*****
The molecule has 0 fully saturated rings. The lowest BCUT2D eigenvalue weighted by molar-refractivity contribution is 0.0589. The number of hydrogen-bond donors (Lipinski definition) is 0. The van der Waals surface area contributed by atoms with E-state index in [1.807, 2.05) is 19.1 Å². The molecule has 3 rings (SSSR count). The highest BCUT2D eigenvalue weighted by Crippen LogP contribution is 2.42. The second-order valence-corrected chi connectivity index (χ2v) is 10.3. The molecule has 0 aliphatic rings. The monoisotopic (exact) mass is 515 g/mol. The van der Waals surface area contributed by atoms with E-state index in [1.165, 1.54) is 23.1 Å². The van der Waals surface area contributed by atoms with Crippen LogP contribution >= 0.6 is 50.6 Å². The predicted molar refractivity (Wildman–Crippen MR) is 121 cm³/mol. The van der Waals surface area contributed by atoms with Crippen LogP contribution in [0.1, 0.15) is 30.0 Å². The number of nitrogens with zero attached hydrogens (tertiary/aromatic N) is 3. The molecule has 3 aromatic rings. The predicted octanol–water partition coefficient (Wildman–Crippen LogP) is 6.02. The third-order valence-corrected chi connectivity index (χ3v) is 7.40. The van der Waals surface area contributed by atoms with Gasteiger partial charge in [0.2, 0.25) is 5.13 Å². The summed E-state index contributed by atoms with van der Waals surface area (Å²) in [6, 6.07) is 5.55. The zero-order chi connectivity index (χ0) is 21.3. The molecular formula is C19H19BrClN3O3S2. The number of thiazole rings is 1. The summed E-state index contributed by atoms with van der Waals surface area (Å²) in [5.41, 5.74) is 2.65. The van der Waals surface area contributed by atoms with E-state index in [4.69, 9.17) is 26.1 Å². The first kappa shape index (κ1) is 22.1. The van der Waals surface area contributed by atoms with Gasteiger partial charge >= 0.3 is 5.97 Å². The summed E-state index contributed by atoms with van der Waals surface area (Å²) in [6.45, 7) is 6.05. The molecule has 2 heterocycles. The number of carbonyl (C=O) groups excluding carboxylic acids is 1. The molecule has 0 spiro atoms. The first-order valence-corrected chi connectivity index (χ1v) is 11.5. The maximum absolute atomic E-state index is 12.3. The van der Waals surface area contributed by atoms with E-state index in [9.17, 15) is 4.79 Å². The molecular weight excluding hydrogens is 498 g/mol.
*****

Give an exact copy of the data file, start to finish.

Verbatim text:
The molecule has 0 fully saturated rings. The lowest BCUT2D eigenvalue weighted by molar-refractivity contribution is 0.0589. The number of hydrogen-bond donors (Lipinski definition) is 0. The van der Waals surface area contributed by atoms with E-state index in [1.807, 2.05) is 19.1 Å². The molecule has 3 rings (SSSR count). The highest BCUT2D eigenvalue weighted by Crippen LogP contribution is 2.42. The second-order valence-corrected chi connectivity index (χ2v) is 10.3. The molecule has 0 aliphatic rings. The monoisotopic (exact) mass is 515 g/mol. The van der Waals surface area contributed by atoms with E-state index in [1.165, 1.54) is 23.1 Å². The van der Waals surface area contributed by atoms with Crippen LogP contribution >= 0.6 is 50.6 Å². The predicted molar refractivity (Wildman–Crippen MR) is 121 cm³/mol. The van der Waals surface area contributed by atoms with Crippen LogP contribution in [0.1, 0.15) is 30.0 Å². The number of nitrogens with zero attached hydrogens (tertiary/aromatic N) is 3. The molecule has 3 aromatic rings. The predicted octanol–water partition coefficient (Wildman–Crippen LogP) is 6.02. The third-order valence-corrected chi connectivity index (χ3v) is 7.40. The van der Waals surface area contributed by atoms with Gasteiger partial charge in [0.2, 0.25) is 5.13 Å². The summed E-state index contributed by atoms with van der Waals surface area (Å²) in [6, 6.07) is 5.55. The zero-order chi connectivity index (χ0) is 21.3. The molecular formula is C19H19BrClN3O3S2. The number of thiazole rings is 1. The summed E-state index contributed by atoms with van der Waals surface area (Å²) in [5.41, 5.74) is 2.65. The van der Waals surface area contributed by atoms with E-state index in [4.69, 9.17) is 26.1 Å². The first kappa shape index (κ1) is 22.1. The van der Waals surface area contributed by atoms with Gasteiger partial charge >= 0.3 is 5.97 Å². The summed E-state index contributed by atoms with van der Waals surface area (Å²) in [6.45, 7) is 6.05. The molecule has 2 heterocycles. The number of carbonyl (C=O) groups excluding carboxylic acids is 1. The molecule has 0 spiro atoms. The first-order valence-corrected chi connectivity index (χ1v) is 11.5. The maximum absolute atomic E-state index is 12.3. The van der Waals surface area contributed by atoms with E-state index in [9.17, 15) is 4.79 Å². The molecular weight excluding hydrogens is 498 g/mol.